The third man worked at the docks keeping track of exports, arrivals, and various other figures. His run was by far the longest, as his place of work was right next to the water. Around halfway there, and he could already hear the first sounds of gun fire coming from part of town he had left. As he ran he saw fellow Derthalers and shouted at them 'Get back to you work places, there is a riot!' before continuing on in his long sprint back to the docks. He was lucky in a way, as his workplace was the most well armed and protected of all three. The docks dealt with large quantities of valuable materials and money, and as such required a sizeable force of armed guards to keep would be thieves from attempting anything. As long as he could make it there and not get caught outside during the riot, he would be fine. With this in mind, he continued down the streets running, and running, and running until he was almost there. A couple hundred more yards and he would be safe. Really, his entire journey had been quite stupid though. He laughed to himself as he realised that the guards at the docks would have gone on alert as soon as the sounds of weapons fire were heard. Realising this, he could not help but have a wry smile on his face as he clarity dawned on him again. He would have been much safer following one of his friends to their workplaces, but no matter, he was almost there...

Edited by Derthalen (see edit history)
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  • 4 weeks later...

August 1st. Outskirts of the village of Guhuan, Western Fulgiyan.

"We are gathered, Big Sword of Jochi's Orda. What have you to say to us?"

The group of chieftains sat astride their horses in a loose circle, their mounts bedecked in finery and hunting trophies, damascened swords and imported pistols hanging at their sides. All of them had answered Jian Bozaan's summons out of respect, but not all were sympathetic. The one who had spoken, Batbayar, was one of the latter. Jian's horse stepped forward into the ring of men; all eyes were on the revolutionary who seemed to have changed so much in a few short years.

"We cannot live as this. You know it is so as well as I. "

"Such is our way; it has been thus for centuries."

This was Nergui, of Baliq's Orda. A good man, and level-headed. Jian would have to win him to have any chance at the rest of the north.

"Nergui, in those days there were no steamships. No railroads, no aeroplanes. Our world is changing, turning like a great wheel. We must either jump onto the wheel or be crushed by it. Even now, our sons and brothers work like slaves for the outlanders. This is not our way; it has never been our way. I have read the works of the Iberians; they understand the plight of the Fulgistanis better than Selim the dog ever could."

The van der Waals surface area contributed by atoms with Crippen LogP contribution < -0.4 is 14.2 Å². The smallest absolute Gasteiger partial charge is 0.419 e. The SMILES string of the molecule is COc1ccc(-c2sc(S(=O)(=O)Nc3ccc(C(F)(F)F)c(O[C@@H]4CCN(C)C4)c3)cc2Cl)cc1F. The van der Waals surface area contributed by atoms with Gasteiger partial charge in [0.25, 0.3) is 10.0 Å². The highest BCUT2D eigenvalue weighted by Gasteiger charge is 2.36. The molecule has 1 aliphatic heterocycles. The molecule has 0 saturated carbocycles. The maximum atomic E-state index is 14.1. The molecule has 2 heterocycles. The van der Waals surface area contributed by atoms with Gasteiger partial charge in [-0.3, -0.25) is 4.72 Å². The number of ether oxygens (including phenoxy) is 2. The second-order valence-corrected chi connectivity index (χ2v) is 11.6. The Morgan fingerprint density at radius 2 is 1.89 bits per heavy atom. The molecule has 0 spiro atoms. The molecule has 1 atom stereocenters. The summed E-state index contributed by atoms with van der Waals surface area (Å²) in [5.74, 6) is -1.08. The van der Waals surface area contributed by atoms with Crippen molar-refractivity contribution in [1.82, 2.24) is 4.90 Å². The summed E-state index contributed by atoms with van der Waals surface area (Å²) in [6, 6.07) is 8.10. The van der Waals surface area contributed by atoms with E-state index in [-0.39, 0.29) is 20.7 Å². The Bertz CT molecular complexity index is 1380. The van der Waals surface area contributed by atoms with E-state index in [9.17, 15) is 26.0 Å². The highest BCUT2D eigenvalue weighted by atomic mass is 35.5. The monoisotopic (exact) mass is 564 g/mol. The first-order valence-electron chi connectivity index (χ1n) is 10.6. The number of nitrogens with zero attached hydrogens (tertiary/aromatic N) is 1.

If the others were discontented at Jian speaking badly of the Sultan, they did not show it. Their horses shuffled and pawed anxiously, awaiting a break in the tension. Batbayar nudged his mare forward, bringing him into the circle with Jian. 

"You talk of foreigners debasing our country, yet you would remake it in the image of a crazed Europan. Fulgistan is not like Iberia; Fulgistan is Fulgistan. You want to erase our way of life, not preserve it, Big Sword."

"You raise a fair concern; I have studied the text, and I find that it, unadulterated, will not suit our people. However, if we make changes, to suit ourselves and our nation, I believe that communism is the way forward for the people of this nation."

"The way? To throw away our riches and our herds, our land and our property? 

This was a clear challenge, and a tipping point. He had to win them over now, or all was lost.

"Would you not care for your child? For your sibling? Your parents and grandparents? Of course, this is your duty and your great love. Is it not right that we should each treat one another like sons, brothers and fathers alike? That no one in this country ever need go hungry, that no foreign devil ever again make exploitation of us? Friends and brothers, this is that time. And we are the ones who alone can bring about this. To you who answered my call, I promise you this: join me, embrace communism, and the ordas of the people shall bear your names into eternity. To those who will not join me I can promise only their erasing from history. So says Big Sword Bozaan."

There was only the whickering of the horses until old Nergui pointed his sword skyward. There was no shouting, no adulation, as the other chieftains did the same. All were resolved: this, or death.


Jian Bozaan, aged roughly 42, 1920

Edited by Fulgistan
Forgot the photo, like a fool (see edit history)